The traditional route that’s often recommended for high school students in the United States is to graduate from high school, then attend college. But there are also other ways for high school students to explore their potential career path, such as attending vocational education.
Giving students the chance to try out their chosen careers early on has the benefit of better preparing them for the future. This can be achieved by attending a vocational school and working toward a certification in their chosen field. Vocational education offers students the opportunity to learn in a very career-focused environment with hands-on learning, teaching courses, and built-in internships.
While not every vocational/technical school offers the option, many open their entry-level classes to high school students who have demonstrated a good aptitude for college-style learning. Since the classes taken are at the college level, these programs give high school students a chance to get started on their college education. The credits earned through these programs can be put toward first-year generals at a traditional university or college.
Most vocational programs skip the general education courses, which makes for a more efficient use of your time and money. So if you have a clear idea of what you want to do, a shorter program of study is a good option. The time it will take to finish your technical education depends entirely on what you’re studying.
At the vocational level, your program of study can be as short as a few months or as long as a couple of years. Some students simply can’t stall their income earning potential for the four or so years that a typical undergraduate education requires. They want to get started on their career path right away, and that makes complete sense.
Technical or vocational certificates almost always have a lab, clinic, or an on-site work experience component to them. This means that for some certificates, you might spend more time working in your field of choice than you do in the classroom.
These classes are typically much more in-depth and hands-on than those found in conventional high schools. For example, at a vocational school, where many students are training for careers in carpentry, hair styling, etc. classrooms are expansive, equipment is readily available, and instructors are extremely knowledgeable?
The types of career choices that vocational schools usually offer are focused on the demands of the economy. Vocational schools have the ability to tailor their programs to match what employers are looking for; this makes them flexible in ways that traditional colleges aren’t.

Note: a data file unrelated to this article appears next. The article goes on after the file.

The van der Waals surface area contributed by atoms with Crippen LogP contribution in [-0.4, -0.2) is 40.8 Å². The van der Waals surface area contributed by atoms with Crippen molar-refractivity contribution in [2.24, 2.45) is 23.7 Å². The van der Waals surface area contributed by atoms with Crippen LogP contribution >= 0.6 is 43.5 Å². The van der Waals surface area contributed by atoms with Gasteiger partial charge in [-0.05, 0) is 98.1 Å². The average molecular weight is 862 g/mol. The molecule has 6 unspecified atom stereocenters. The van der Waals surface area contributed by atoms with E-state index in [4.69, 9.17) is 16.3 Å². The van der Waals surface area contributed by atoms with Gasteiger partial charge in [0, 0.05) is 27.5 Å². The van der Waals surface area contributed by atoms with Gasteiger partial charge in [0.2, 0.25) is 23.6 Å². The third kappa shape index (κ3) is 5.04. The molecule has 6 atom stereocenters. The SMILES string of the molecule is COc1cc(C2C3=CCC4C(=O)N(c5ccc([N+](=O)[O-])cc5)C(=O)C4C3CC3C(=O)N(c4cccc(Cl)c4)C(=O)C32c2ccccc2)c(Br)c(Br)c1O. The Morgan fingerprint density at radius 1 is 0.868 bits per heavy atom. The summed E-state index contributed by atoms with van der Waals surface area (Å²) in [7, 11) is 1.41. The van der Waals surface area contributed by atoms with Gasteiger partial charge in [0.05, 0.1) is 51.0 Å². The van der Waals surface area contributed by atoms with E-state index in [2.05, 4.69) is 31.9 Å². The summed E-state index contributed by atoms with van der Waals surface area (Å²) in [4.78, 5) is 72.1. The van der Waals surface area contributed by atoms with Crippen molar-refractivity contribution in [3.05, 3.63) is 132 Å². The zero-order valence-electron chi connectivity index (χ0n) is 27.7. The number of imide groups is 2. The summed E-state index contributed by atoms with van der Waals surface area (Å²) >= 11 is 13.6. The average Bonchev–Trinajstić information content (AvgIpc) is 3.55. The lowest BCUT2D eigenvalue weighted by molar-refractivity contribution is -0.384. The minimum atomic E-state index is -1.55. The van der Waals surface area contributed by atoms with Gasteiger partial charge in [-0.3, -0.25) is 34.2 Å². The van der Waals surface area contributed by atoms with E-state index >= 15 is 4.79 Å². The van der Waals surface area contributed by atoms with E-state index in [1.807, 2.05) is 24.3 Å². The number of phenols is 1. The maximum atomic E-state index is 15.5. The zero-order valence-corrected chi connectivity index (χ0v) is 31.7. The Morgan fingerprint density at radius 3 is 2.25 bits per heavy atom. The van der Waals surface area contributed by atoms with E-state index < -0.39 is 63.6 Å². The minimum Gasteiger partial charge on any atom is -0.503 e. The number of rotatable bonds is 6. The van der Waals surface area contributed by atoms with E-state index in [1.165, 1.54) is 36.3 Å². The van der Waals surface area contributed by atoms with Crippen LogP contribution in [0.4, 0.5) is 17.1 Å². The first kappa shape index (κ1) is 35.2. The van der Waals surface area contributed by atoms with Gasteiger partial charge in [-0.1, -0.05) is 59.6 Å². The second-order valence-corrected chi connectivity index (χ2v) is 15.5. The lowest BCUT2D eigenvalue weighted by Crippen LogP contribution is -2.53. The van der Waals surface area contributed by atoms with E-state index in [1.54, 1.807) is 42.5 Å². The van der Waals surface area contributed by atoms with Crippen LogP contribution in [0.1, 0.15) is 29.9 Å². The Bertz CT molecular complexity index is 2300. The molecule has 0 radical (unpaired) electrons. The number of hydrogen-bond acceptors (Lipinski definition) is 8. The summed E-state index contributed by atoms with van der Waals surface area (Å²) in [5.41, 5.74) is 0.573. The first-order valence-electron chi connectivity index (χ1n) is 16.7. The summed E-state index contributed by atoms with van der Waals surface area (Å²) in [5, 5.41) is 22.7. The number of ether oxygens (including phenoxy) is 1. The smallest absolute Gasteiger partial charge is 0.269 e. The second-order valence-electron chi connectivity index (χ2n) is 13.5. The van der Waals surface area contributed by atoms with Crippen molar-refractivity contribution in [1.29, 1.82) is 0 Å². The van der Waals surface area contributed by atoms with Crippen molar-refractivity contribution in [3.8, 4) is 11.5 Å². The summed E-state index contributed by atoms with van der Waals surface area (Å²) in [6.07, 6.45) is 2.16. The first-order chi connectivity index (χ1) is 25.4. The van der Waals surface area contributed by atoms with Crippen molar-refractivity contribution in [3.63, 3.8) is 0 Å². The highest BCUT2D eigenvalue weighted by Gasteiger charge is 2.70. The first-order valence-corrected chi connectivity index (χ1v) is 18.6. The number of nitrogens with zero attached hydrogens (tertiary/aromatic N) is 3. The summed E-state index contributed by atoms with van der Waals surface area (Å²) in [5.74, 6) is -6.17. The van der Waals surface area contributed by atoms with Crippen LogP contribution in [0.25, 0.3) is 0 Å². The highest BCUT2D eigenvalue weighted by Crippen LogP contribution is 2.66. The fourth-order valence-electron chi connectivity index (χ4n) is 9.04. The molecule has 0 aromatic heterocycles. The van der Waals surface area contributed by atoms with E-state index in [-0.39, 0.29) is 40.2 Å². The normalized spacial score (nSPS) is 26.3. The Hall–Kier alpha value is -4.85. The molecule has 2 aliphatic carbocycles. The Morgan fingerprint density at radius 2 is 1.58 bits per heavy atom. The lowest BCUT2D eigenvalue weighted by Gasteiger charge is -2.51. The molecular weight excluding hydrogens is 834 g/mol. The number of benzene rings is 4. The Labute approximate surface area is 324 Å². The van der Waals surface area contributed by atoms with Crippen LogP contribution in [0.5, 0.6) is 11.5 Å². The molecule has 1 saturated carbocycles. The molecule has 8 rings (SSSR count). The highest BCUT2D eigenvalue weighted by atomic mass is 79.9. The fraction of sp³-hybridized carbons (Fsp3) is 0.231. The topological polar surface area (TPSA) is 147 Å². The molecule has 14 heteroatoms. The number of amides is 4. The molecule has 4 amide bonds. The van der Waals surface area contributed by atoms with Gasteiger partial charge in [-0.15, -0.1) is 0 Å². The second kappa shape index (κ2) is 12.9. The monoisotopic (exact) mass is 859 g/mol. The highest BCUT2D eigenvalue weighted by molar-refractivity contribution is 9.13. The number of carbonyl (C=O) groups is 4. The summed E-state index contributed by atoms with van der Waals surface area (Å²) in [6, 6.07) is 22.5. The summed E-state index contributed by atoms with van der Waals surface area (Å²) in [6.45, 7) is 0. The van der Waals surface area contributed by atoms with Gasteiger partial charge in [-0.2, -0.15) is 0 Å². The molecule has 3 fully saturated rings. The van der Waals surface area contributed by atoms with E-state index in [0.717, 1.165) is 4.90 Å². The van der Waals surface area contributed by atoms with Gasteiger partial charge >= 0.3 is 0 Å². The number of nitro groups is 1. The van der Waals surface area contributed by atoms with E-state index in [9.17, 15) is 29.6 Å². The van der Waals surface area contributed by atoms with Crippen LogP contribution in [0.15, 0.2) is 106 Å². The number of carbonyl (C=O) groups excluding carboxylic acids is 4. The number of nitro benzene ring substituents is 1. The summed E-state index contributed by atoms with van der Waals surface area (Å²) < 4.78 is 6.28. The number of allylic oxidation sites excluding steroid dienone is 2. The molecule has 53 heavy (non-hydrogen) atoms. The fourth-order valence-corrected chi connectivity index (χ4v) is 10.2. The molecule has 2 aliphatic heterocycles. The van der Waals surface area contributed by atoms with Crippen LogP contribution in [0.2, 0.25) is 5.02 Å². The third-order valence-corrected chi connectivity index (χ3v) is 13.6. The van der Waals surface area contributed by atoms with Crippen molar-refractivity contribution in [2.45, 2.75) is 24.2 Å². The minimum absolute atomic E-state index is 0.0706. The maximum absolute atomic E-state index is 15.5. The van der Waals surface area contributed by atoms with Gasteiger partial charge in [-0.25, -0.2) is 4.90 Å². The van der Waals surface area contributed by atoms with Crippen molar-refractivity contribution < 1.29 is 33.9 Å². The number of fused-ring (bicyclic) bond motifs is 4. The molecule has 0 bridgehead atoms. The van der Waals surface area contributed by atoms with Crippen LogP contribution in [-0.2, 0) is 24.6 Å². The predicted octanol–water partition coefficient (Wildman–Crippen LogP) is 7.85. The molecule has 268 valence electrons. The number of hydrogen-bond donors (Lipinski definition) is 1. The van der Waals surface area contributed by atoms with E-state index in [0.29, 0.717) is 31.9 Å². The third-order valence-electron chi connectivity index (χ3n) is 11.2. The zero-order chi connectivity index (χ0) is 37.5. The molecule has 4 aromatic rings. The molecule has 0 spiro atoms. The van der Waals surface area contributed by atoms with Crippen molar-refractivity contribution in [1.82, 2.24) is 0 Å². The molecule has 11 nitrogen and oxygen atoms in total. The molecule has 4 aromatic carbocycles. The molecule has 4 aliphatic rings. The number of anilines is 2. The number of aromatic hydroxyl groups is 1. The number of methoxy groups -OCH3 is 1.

Vocational schools also connect with local businesses, a great function of vocational schools is to help develop skills and talent for the local and regional economy. This not only helps to ensure that students stay in demand but vocational schools often also successfully place students in jobs after graduation.
Vocational training programs are often more flexible than traditional undergraduate programs. This includes night, weekend, and online classes making it easier for you to pursue your certifications while also allowing you to work another job. Vocational training is a great choice for students with families that rely on their financial support.
Vocational courses can also give students the flexibility to shorten their freshman year. A student can potentially shorten their freshman year by accumulating enough college credits during their junior and senior years of high school; this might add up enough to cut their freshman year in a half.
Vocational education can have such a positive impact on one’s life, especially someone ready to take on the beginning stages of their career. If you already know what you want to do career-wise, you’ll get a head start. If you’re not sure, then you get to test the waters. Vocational education is both time and cost-effective as well. There’s the potential to shorten your high school education, but to also start your career much earlier. There are many advantages to going the route of vocational education, a guidance counselor is a great option to discuss this potential path.
Raven’s genuine interest in behavioural economics and her expertise in psychology, acquired during her Master of Professional Studies (MPS) in Applied Behavioral Economics at Dyson Cornell College of Business make her the perfect candidate to approach all the personal finance topics through the perspective of an individual’s psychology.